Better Decisions, Fewer Regrets Summary

Life Mindset Personal Development Philosophy Psychology

1-Line Summary: Better Decisions Fewer Regrets by Andy Stanley teaches you why you should pause a moment before and ask yourself wise questions to make better decisions in your life and have fewer regrets.

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Better Decisions Fewer Regrets Summary

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In this book summary, you will learn a few things about decision-making that will help you make smarter choices in your life.

Without wasting any time, let’s get started!

Lesson #1: Good decisions make your life. Bad decisions make you regret.

a person making a decision between two options

If you could improve one thing in your life, what would be the best thing?

Well, the best thing would be your decision-making skill.

We make decisions at every moment of our lives.

In fact, even when we ignore making a decision, it’s also a decision of ignoring reality.

If you make good decisions, you will live a much better life.

And if you made bad decisions, there is no turning back.

We all regret the mistakes we made in the past, don’t we?

What do you think led to those mistakes?

The problem was:

You didn’t know how to make the right decisions.

You were under the control of your urges, feelings, and emotions.

It’s the case with everyone.

During that moment, we don’t think logically.

We are emotional beings, after all, aren’t we?

But life doesn’t care if we are emotional or logical.

If you make the right decision, you will be happier.

And if you make a terrible decision, there will only be a lot of regrets.

The author says that our choices define our futures. True indeed.

We all know this already, don’t we?

The deeper issue is that we don’t realize it right away whenever we make a terrible decision.

Also read: You Are Not So Smart (Book Summary)

Every person thinks that they are making the right decision.

This happens because we don’t see the consequences of our decisions or actions right away in many situations.

It’s hard to visualize the long-term consequences. Also, it requires a lot of effort to plan everything, which we want to avoid.

Another problem is: We are not very good while making personal decisions.

Suggested read: The Art Of Thinking Clearly (Book Summary)

We all have a big ego that gets in the way.

Most of us don’t want to change the systems we are currently following even when they are unproductive and harmful in the long term.

Fortunately, you made the right decision to read this book summary, and of course, you will be rewarded with great knowledge by the end of this summary.

All you need to do is: Keep reading till the end.

Lesson #2: Be honest with yourself when you make a decision.

an honest kid giving a lost wallet to its owner


Yes, you read that right.

No good decision can be made without it.

The author says:

“Most of us are very good at selling lies to ourselves.

Aren’t we?

We all lie, although we don’t accept it right away.

Weird, isn’t it?

But the question here is:

Why are we like that?

Why do we lie to ourselves when it only hurts us eventually?

The thing is:

We all are guided more by the emotional part of the brain than our logical part of the brain.

Especially, when the desire to make a particular decision is big, our mind starts making hundreds of reasons (which are not real) to justify those ideas.

The author even says that justifications are just lies.

Truth doesn’t require any justification.

And it’s true indeed.

What needs justification is a lie.

Truth is never complicated.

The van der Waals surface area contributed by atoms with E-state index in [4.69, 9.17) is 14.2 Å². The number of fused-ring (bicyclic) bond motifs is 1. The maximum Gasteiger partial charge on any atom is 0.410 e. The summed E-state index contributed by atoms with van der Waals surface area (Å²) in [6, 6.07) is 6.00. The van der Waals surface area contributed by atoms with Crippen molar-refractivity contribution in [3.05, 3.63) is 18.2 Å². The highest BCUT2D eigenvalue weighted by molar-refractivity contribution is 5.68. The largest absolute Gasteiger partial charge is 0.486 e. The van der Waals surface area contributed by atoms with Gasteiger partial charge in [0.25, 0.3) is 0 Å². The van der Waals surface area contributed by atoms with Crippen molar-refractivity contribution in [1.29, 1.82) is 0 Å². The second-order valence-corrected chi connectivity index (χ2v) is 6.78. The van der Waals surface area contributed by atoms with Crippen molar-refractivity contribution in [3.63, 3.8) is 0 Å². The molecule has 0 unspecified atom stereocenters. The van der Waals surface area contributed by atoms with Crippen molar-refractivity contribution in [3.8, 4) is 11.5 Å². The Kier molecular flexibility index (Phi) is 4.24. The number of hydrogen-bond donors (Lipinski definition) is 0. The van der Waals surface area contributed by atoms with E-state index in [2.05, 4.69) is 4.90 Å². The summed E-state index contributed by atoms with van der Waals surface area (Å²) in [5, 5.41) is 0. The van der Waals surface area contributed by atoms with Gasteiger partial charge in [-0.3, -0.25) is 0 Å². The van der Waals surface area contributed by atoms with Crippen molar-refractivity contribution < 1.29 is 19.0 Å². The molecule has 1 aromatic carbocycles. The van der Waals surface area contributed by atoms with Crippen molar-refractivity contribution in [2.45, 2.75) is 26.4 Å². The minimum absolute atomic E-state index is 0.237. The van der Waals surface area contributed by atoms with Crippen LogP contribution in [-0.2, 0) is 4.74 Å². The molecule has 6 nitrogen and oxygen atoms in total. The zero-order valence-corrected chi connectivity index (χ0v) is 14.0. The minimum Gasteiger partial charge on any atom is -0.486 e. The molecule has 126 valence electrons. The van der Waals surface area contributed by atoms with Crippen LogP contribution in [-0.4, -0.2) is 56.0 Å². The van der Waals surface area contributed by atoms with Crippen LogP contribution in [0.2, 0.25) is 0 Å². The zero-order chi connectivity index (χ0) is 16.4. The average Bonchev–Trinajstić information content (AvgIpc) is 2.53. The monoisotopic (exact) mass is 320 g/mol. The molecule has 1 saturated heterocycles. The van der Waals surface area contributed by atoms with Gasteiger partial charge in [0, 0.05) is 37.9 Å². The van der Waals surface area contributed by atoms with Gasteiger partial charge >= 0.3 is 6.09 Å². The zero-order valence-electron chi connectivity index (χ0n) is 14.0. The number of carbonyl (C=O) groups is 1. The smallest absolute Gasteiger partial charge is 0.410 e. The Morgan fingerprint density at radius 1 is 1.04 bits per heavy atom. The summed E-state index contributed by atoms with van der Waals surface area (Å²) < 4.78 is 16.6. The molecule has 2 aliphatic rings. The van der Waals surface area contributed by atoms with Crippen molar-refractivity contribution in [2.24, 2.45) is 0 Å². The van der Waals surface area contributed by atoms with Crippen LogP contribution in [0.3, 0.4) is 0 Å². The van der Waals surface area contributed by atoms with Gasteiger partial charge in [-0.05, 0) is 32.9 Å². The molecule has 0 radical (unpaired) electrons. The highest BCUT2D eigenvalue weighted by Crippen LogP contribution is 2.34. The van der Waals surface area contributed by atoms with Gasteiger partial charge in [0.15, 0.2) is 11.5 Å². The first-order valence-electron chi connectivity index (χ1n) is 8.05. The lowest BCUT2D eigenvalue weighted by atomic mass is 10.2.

Suggested read: The Voice Of Knowledge (Book Summary)

It’s just that we are complicated beings, so we twist things based on our beliefs or emotions.

Think about the time when you know you have to stop eating food.

Your stomach tells you that “It’s enough. Stop eating now!”

What do you say then?

You say “Oh, I can handle a little more. I know I can.

See how we fool ourselves and ignore the reality?

What is missing here? Honesty.

Yes, if you are always honest with yourself, you tend to make good decisions.

Accept the truth!

This is the first step.

Don’t fool yourself.

Realize that by fooling yourself, you are only preparing for a bad life.

What type of life do you want: Good or Bad?

I bet you would want a good life. (Nobody wants to have a bad life)

Recommended reading: The 15 Invaluable Laws of Growth (Book Summary)

But secretly, by being dishonest with ourselves, in our thoughts, in the heat of the moment, we end up making bad decisions.

The author advises that you always take a pause and ask:

“Am I being honest with myself?”

If the answer is no, then think about why you are lying to yourself.

“What fact do I want to hide?”

“What will I gain by lying to myself?”

“Do my thoughts represent the reality?”

“Am I being clever? Would this help really?”

Imagine the consequences of lying to yourself.

Be honest!

Let me explain with an example:

Imagine you are in a mall or supermarket.

And all of a sudden you stumble upon a flashy dress.

You are attracted…

You want it…

But wait… before you grab your credit card, ask yourself:

“Do I really need this?”

Your mind might say:

“Yes, it’s the last unit, you need this! Plus, it has a discount. It’s on sale!”

Now, ask yourself:

“Am I being honest?”

If you are truly honest, you would see immediately that your emotions are guiding you. You don’t really need that dress.

It’s just your urge to buy.

When we bring Honesty into the picture, your logical brain takes over your emotional brain.

And when you see how dumb you were in that moment, you laugh at yourself and move ahead.

It’s a funny moment when that happens.

And don’t you underestimate this advice. It could save you thousands of dollars!

A lot of people destroy their lives by giving in to their bad habits or bad spending habits.

If only they were a little honest, they could turn their lives around.

So embrace honesty while decision-making and reward yourself with a good life.

Lesson #3: Think about what you’d like to make permanent in your life story.

a storybook

According to the author, we all are writing our stories every day.

Imagine that you write a chapter of your life story every single day.

And the choices you make every day are the turning points in your story of life.

Would you want your story to be dull and confusing?

Of course, not. Right?

But when we look at our lives, they are messed up.

Everything is confusing and boring.

Our lives look like a flop Hollywood movie.

Where nothing interesting is happening.

The question is:

How thinking in terms of a story can make your decision-making better?

The thing is:

Story gives you a broader perspective on life.